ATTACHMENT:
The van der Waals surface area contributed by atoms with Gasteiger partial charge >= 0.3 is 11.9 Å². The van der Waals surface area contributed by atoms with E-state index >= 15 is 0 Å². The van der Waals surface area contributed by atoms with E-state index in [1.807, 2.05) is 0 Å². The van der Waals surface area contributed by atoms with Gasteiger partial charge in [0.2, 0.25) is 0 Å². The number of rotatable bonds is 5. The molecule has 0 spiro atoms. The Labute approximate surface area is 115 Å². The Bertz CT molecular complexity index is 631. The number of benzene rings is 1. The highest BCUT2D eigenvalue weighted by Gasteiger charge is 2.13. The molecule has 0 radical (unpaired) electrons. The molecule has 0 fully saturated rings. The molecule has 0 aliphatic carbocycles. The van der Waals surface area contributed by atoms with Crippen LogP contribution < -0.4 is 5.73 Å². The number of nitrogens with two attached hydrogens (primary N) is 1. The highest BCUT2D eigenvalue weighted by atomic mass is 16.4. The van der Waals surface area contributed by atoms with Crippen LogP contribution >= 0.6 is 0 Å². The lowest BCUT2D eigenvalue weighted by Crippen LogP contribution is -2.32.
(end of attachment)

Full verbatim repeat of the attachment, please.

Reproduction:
The van der Waals surface area contributed by atoms with Gasteiger partial charge >= 0.3 is 11.9 Å². The van der Waals surface area contributed by atoms with E-state index >= 15 is 0 Å². The van der Waals surface area contributed by atoms with E-state index in [1.807, 2.05) is 0 Å². The van der Waals surface area contributed by atoms with Gasteiger partial charge in [0.2, 0.25) is 0 Å². The number of rotatable bonds is 5. The molecule has 0 spiro atoms. The Labute approximate surface area is 115 Å². The Bertz CT molecular complexity index is 631. The number of benzene rings is 1. The highest BCUT2D eigenvalue weighted by Gasteiger charge is 2.13. The molecule has 0 radical (unpaired) electrons. The molecule has 0 fully saturated rings. The molecule has 0 aliphatic carbocycles. The van der Waals surface area contributed by atoms with Crippen LogP contribution < -0.4 is 5.73 Å². The number of nitrogens with two attached hydrogens (primary N) is 1. The highest BCUT2D eigenvalue weighted by atomic mass is 16.4. The van der Waals surface area contributed by atoms with Crippen LogP contribution >= 0.6 is 0 Å². The lowest BCUT2D eigenvalue weighted by Crippen LogP contribution is -2.32.